Not many churches have graveyards anymore, and that is a shame. This book [Theology for the Church], like all systematic theology texts, will one day wither away into mold and dust. The library of Congress will be swept away like refuse. If one really wants to see a theology for the church in action, one might walk into an old church graveyard at night. Walk about and see the headstones weathered and ground down by the elements. Contemplate the fact that beneath your feet are men and women who once had youthful skin and quick steps and hectic calendars but who are now piles of forgotten bones. Think about the fact that the scattered teeth in the earth below you once sang hymns of hope -- maybe "When the Roll Is Called Up Yonder I'll Be There" or "When We All Get to Heaven." They are silent now.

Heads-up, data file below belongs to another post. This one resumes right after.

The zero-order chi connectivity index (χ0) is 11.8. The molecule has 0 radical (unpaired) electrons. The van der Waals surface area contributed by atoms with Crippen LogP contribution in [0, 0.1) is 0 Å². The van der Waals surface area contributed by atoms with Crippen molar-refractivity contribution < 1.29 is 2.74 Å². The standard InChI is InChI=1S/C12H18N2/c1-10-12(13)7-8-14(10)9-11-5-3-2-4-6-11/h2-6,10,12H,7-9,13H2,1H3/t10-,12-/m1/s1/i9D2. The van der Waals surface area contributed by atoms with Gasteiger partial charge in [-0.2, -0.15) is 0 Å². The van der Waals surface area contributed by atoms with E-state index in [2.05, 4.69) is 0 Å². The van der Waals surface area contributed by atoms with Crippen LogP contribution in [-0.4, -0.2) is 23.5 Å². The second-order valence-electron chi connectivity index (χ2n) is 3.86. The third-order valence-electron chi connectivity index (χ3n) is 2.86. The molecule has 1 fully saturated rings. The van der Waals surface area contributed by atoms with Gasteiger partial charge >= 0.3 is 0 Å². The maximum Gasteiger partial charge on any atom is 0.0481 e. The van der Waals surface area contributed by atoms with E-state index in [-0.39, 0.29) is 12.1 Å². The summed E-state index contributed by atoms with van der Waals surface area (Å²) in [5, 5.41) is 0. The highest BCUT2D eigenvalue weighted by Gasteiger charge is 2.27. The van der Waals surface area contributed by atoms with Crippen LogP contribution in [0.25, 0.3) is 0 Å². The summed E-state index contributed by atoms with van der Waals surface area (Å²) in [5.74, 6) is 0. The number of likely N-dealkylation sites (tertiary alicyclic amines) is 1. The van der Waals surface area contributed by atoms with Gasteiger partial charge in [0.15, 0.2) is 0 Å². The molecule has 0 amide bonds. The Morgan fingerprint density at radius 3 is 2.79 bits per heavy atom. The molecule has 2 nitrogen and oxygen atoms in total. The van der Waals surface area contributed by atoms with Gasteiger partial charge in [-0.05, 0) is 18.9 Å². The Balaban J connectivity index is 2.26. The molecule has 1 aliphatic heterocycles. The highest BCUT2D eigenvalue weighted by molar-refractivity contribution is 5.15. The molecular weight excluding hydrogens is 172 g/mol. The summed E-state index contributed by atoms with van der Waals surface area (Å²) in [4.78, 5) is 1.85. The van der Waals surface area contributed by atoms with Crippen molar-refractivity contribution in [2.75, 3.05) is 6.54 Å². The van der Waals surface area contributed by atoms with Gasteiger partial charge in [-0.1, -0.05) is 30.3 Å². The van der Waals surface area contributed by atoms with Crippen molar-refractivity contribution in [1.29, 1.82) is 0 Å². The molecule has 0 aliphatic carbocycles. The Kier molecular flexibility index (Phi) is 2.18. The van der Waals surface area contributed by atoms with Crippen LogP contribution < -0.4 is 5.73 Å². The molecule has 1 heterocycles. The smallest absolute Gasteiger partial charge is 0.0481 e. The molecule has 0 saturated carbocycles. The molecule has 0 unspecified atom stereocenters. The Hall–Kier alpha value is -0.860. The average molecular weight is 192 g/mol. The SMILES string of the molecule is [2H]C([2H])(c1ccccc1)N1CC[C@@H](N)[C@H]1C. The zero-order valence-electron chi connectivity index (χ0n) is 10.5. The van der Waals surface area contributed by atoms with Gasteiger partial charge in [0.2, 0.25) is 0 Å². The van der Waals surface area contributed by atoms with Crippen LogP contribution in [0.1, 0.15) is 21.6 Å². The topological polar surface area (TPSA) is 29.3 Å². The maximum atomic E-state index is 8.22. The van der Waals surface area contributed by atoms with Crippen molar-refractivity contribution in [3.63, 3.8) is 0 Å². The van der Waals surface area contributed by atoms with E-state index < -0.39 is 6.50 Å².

But while you are there, think about what every generation of Christians has held against the threat of sword and guillotine and chemical weaponry. This stillness will one day be interrupted by a shout from the eastern sky, a joyful call with a distinctly northern Galilean accent. And that's when life really gets interesting.
Russell D. Moore, "Personal and Cosmic Eschatology," in A Theology for the Church, ed. Daniel L. Akin (B&H Publishing: Nashville, 2007), 926.
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